“In fact, (he was) far from falling through the cracks at Veterans Affairs,” she said. “Mr. Desmond’s decision to decline treatment (in Halifax) and to try to find community supports in rural Nova Scotia amounted to a huge crack that Ms. Doucette and others were doing their best to have him navigate clear of.”
Regardless of that debate, Murray suggested Desmond had fallen into a treatment void that left him unable to recover from a downward spiral.
Desmond was in contact with 40 mental-health professionals from the time he was diagnosed with PTSD and major depression in 2011 until his death in 2017.
“What the inquiry has heard is that, repeatedly, professionals may not have fully grasped the numerous red flags for the risk of serious domestic violence or domestic homicide,” he said. “His actions were the products of a damaged psyche and a tortured soul. It’s a story of missed opportunities. It’s a story of information that was siloed and went unshared. It’s a story of many caring professionals who wanted to help, but ultimately could not.”
On the final day of public hearings, the inquiry heard systemic failures and racism were partly to blame for the tragic chain of events that led to the Afghan war veteran carrying out the triple murder-suicide in 2017.
Despite receiving four years of treatment after being diagnosed with PTSD while he was still in the military, Desmond would require additional help when he was medically discharged in 2015.
Tara Miller, who represented Chantel Desmond and was joint counsel for Aaliyah, told the inquiry on April 20, these were preventable deaths.
“These deaths were the tragic result of the failures of multiple service providers and institutions to share and take action on meaningful information in a timely way, or at all,” Miller stated.
The institutions, Miller said, failed to provide mental health treatment to a Black man in a “culturally responsive manner,” and to recognise and address signs of intimate partner violence.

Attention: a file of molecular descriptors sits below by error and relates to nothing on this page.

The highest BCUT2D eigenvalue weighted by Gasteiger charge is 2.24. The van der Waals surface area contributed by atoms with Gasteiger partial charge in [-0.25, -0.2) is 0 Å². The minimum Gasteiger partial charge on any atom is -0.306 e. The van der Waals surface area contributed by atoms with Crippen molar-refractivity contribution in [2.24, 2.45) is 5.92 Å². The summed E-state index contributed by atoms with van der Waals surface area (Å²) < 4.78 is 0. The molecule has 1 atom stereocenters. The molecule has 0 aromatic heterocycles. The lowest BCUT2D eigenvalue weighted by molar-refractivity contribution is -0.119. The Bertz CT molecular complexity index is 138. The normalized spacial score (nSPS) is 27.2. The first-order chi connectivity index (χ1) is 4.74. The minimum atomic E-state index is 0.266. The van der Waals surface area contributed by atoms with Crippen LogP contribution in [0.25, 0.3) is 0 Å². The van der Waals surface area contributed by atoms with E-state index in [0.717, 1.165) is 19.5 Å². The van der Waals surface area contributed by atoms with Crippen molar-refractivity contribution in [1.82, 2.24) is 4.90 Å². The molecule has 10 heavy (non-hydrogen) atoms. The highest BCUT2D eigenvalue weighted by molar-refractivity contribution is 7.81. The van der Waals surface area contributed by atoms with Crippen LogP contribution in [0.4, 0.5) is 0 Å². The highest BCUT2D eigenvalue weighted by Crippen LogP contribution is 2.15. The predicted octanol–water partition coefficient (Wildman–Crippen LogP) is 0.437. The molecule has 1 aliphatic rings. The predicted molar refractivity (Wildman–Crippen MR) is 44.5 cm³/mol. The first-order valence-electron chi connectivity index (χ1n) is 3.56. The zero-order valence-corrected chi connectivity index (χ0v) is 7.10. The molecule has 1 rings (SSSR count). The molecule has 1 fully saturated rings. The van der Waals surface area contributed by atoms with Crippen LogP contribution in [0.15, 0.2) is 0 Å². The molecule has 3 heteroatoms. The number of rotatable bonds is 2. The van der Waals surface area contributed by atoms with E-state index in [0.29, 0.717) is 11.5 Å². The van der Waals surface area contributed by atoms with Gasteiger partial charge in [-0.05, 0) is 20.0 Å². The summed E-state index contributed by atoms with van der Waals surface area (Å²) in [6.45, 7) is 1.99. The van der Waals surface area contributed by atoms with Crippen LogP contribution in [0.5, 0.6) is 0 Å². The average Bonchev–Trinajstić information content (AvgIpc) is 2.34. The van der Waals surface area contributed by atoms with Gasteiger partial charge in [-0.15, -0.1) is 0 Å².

In addition to it taking Veterans Affairs six months to find Desmond his case manager, Miller highlighted how health care professionals at the provincial level were, “significantly restricted,” in what they could do as they didn’t have access to his federal records.
“Without these records, none of the Nova Scotia health providers were set up for success in treating Cpl. Desmond,” she said. “Despite the foreseeability of his need for extensive mental health treatment, and despite being ensconced in the Veterans Affairs system, Cpl. Desmond found himself seeking help from mental health providers (on his own).”
The rules state records should be made readily available to those within a patient’s circle of care, something that wasn’t done in Desmond’s case, Miller said.
Miller also alluded to evidence presented by the Health Association of African Canadians, which reported African Nova Scotians, like Desmond, face challenges accessing mental health care because of systemic racism in the health care system.
“They were clear. For Cpl. Desmond to be properly treated, there needed to have been culturally responsive care provided by clinicians trained in cultural competency,” Miller said. “It’s not clear if Cpl. Desmond received this care, certainly, none of the treatment providers were Black.”
In the afternoon on Jan. 3, 2017, Desmond legally purchased a semi-automatic SKS 7.62 carbine and would use it hours later as the murder weapon in the tragedy.
“As Cpl. Lionel Desmond battled to live with the legacy of the trauma he experienced in Afghanistan, his family battled along with him,” Miller said. “Aaliyah, Shanna, and Brenda Desmond were the innocent and unintended victims of a war that impacted them daily after his return home, and for which they paid the ultimate price.”
The provincial fatality inquiry that started witness testimony in Guysborough on Jan. 27, 2020, has had to deal with numerous delays caused by the COVID-19 pandemic, including long adjournments due to public health restrictions, and a change in venue to the Port Hawkesbury Justice Centre.
As the proceedings have reached their conclusion, Warren K. Zimmer, the presiding provincial court judge for the inquiry, will file a written report with the provincial court containing his findings and recommendations, which is expected sometime this fall, however, Zimmer’s report will not contain any findings of legal responsibility.